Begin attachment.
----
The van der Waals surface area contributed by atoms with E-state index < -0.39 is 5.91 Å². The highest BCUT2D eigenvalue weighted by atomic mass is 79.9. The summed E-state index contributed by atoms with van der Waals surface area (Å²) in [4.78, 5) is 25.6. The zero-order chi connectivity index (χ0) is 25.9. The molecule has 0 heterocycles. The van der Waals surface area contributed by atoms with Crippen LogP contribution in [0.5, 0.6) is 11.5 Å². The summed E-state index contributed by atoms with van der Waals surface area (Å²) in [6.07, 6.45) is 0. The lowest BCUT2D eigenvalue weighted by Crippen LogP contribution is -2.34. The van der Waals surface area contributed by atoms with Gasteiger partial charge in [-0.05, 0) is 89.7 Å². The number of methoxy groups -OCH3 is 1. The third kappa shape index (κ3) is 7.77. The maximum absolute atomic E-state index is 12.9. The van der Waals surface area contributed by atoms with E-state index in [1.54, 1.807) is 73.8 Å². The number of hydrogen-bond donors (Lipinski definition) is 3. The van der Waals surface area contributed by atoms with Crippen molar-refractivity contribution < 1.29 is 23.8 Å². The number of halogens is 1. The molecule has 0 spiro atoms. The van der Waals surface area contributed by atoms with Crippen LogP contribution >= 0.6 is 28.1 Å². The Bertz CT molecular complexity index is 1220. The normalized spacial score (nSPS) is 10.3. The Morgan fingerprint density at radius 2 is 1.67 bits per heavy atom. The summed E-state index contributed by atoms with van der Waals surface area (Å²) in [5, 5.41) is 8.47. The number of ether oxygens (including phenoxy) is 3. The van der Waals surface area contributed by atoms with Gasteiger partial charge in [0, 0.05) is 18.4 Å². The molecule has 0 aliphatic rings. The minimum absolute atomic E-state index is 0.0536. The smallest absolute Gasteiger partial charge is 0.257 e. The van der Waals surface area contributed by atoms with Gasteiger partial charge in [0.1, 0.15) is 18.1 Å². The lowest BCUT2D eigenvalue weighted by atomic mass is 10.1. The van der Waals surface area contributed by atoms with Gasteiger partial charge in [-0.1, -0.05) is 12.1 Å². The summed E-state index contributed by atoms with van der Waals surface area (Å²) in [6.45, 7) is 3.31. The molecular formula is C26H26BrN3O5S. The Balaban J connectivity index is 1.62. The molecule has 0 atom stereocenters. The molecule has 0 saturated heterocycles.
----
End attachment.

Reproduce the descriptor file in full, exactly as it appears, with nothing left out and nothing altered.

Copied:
The van der Waals surface area contributed by atoms with E-state index < -0.39 is 5.91 Å². The highest BCUT2D eigenvalue weighted by atomic mass is 79.9. The summed E-state index contributed by atoms with van der Waals surface area (Å²) in [4.78, 5) is 25.6. The zero-order chi connectivity index (χ0) is 25.9. The molecule has 0 heterocycles. The van der Waals surface area contributed by atoms with Crippen LogP contribution in [0.5, 0.6) is 11.5 Å². The summed E-state index contributed by atoms with van der Waals surface area (Å²) in [6.07, 6.45) is 0. The lowest BCUT2D eigenvalue weighted by Crippen LogP contribution is -2.34. The van der Waals surface area contributed by atoms with Gasteiger partial charge in [-0.05, 0) is 89.7 Å². The number of methoxy groups -OCH3 is 1. The third kappa shape index (κ3) is 7.77. The maximum absolute atomic E-state index is 12.9. The van der Waals surface area contributed by atoms with E-state index in [1.54, 1.807) is 73.8 Å². The number of hydrogen-bond donors (Lipinski definition) is 3. The van der Waals surface area contributed by atoms with Crippen molar-refractivity contribution < 1.29 is 23.8 Å². The number of halogens is 1. The molecule has 0 spiro atoms. The van der Waals surface area contributed by atoms with Crippen LogP contribution >= 0.6 is 28.1 Å². The Bertz CT molecular complexity index is 1220. The normalized spacial score (nSPS) is 10.3. The Morgan fingerprint density at radius 2 is 1.67 bits per heavy atom. The summed E-state index contributed by atoms with van der Waals surface area (Å²) in [5, 5.41) is 8.47. The number of ether oxygens (including phenoxy) is 3. The van der Waals surface area contributed by atoms with Gasteiger partial charge in [0, 0.05) is 18.4 Å². The molecule has 0 aliphatic rings. The minimum absolute atomic E-state index is 0.0536. The smallest absolute Gasteiger partial charge is 0.257 e. The van der Waals surface area contributed by atoms with Gasteiger partial charge in [0.1, 0.15) is 18.1 Å². The lowest BCUT2D eigenvalue weighted by atomic mass is 10.1. The van der Waals surface area contributed by atoms with Gasteiger partial charge in [-0.1, -0.05) is 12.1 Å². The summed E-state index contributed by atoms with van der Waals surface area (Å²) in [6.45, 7) is 3.31. The molecular formula is C26H26BrN3O5S. The Balaban J connectivity index is 1.62. The molecule has 0 atom stereocenters. The molecule has 0 saturated heterocycles.